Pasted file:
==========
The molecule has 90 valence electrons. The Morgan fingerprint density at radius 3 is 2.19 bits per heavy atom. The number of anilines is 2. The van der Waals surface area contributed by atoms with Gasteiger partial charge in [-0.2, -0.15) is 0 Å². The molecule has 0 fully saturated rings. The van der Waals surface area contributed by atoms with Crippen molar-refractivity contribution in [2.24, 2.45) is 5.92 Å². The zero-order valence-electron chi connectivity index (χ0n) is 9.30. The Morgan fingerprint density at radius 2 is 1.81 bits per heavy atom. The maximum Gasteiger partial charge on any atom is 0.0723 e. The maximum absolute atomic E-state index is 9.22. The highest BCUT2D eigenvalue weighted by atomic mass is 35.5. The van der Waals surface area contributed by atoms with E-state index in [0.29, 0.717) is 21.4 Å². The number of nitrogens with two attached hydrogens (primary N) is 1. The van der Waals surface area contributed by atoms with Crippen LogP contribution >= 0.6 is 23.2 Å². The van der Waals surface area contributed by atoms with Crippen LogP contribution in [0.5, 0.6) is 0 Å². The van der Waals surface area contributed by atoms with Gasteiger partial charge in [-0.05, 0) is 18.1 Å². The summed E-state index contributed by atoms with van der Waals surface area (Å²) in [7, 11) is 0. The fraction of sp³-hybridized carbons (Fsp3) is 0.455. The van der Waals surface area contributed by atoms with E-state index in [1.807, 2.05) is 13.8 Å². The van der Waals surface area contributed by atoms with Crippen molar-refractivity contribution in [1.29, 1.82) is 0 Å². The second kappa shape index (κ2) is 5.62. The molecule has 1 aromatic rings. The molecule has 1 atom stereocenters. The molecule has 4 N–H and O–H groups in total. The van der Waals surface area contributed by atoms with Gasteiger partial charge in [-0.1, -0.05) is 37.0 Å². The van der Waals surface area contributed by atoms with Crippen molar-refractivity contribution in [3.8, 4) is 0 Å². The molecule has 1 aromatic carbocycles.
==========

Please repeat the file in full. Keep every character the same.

The molecule has 90 valence electrons. The Morgan fingerprint density at radius 3 is 2.19 bits per heavy atom. The number of anilines is 2. The van der Waals surface area contributed by atoms with Gasteiger partial charge in [-0.2, -0.15) is 0 Å². The molecule has 0 fully saturated rings. The van der Waals surface area contributed by atoms with Crippen molar-refractivity contribution in [2.24, 2.45) is 5.92 Å². The zero-order valence-electron chi connectivity index (χ0n) is 9.30. The Morgan fingerprint density at radius 2 is 1.81 bits per heavy atom. The maximum Gasteiger partial charge on any atom is 0.0723 e. The maximum absolute atomic E-state index is 9.22. The highest BCUT2D eigenvalue weighted by atomic mass is 35.5. The van der Waals surface area contributed by atoms with E-state index in [0.29, 0.717) is 21.4 Å². The number of nitrogens with two attached hydrogens (primary N) is 1. The van der Waals surface area contributed by atoms with Crippen LogP contribution >= 0.6 is 23.2 Å². The van der Waals surface area contributed by atoms with Crippen LogP contribution in [0.5, 0.6) is 0 Å². The van der Waals surface area contributed by atoms with Gasteiger partial charge in [-0.05, 0) is 18.1 Å². The summed E-state index contributed by atoms with van der Waals surface area (Å²) in [7, 11) is 0. The fraction of sp³-hybridized carbons (Fsp3) is 0.455. The van der Waals surface area contributed by atoms with E-state index in [1.807, 2.05) is 13.8 Å². The van der Waals surface area contributed by atoms with Crippen molar-refractivity contribution in [1.29, 1.82) is 0 Å². The second kappa shape index (κ2) is 5.62. The molecule has 1 aromatic rings. The molecule has 1 atom stereocenters. The molecule has 4 N–H and O–H groups in total. The van der Waals surface area contributed by atoms with Gasteiger partial charge in [-0.1, -0.05) is 37.0 Å². The van der Waals surface area contributed by atoms with Crippen molar-refractivity contribution in [3.8, 4) is 0 Å². The molecule has 1 aromatic carbocycles.